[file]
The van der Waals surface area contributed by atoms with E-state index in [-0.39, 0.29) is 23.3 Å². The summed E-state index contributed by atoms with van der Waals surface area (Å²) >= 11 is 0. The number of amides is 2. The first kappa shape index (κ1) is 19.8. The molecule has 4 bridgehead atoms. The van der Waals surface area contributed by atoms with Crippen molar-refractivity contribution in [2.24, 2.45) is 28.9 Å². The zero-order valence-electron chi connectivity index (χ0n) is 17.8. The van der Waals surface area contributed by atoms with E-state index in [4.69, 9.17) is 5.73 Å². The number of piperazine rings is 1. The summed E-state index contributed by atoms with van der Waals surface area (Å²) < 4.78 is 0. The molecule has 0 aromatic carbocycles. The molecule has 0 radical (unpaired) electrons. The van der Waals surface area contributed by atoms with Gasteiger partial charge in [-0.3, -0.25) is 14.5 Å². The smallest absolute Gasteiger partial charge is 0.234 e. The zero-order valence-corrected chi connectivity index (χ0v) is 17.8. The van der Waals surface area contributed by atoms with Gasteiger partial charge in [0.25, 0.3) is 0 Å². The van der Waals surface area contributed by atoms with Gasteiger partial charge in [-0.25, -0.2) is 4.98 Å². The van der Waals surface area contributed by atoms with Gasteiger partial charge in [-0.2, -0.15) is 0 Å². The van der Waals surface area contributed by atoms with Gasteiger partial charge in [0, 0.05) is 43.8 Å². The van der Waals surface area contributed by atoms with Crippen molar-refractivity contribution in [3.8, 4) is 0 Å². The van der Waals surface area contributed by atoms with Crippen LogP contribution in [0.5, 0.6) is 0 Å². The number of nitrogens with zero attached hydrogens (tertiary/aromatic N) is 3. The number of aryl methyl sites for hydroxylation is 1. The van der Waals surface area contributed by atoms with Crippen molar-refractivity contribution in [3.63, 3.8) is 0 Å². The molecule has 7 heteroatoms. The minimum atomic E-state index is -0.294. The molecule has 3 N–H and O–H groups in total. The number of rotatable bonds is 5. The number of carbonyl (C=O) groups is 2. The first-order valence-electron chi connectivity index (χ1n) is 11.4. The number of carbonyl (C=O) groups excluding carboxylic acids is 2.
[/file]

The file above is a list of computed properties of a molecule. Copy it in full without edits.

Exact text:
The van der Waals surface area contributed by atoms with E-state index in [-0.39, 0.29) is 23.3 Å². The summed E-state index contributed by atoms with van der Waals surface area (Å²) >= 11 is 0. The number of amides is 2. The first kappa shape index (κ1) is 19.8. The molecule has 4 bridgehead atoms. The van der Waals surface area contributed by atoms with Crippen molar-refractivity contribution in [2.24, 2.45) is 28.9 Å². The zero-order valence-electron chi connectivity index (χ0n) is 17.8. The van der Waals surface area contributed by atoms with E-state index in [4.69, 9.17) is 5.73 Å². The number of piperazine rings is 1. The summed E-state index contributed by atoms with van der Waals surface area (Å²) < 4.78 is 0. The molecule has 0 aromatic carbocycles. The molecule has 0 radical (unpaired) electrons. The van der Waals surface area contributed by atoms with Gasteiger partial charge in [-0.3, -0.25) is 14.5 Å². The smallest absolute Gasteiger partial charge is 0.234 e. The zero-order valence-corrected chi connectivity index (χ0v) is 17.8. The van der Waals surface area contributed by atoms with Gasteiger partial charge in [0.25, 0.3) is 0 Å². The van der Waals surface area contributed by atoms with Gasteiger partial charge in [-0.25, -0.2) is 4.98 Å². The van der Waals surface area contributed by atoms with Gasteiger partial charge in [-0.2, -0.15) is 0 Å². The van der Waals surface area contributed by atoms with Gasteiger partial charge in [0, 0.05) is 43.8 Å². The van der Waals surface area contributed by atoms with Crippen molar-refractivity contribution in [3.8, 4) is 0 Å². The van der Waals surface area contributed by atoms with Crippen LogP contribution in [0.5, 0.6) is 0 Å². The number of nitrogens with zero attached hydrogens (tertiary/aromatic N) is 3. The number of aryl methyl sites for hydroxylation is 1. The van der Waals surface area contributed by atoms with Crippen molar-refractivity contribution in [3.63, 3.8) is 0 Å². The molecule has 7 heteroatoms. The minimum atomic E-state index is -0.294. The molecule has 3 N–H and O–H groups in total. The number of rotatable bonds is 5. The number of carbonyl (C=O) groups is 2. The first-order valence-electron chi connectivity index (χ1n) is 11.4. The number of carbonyl (C=O) groups excluding carboxylic acids is 2.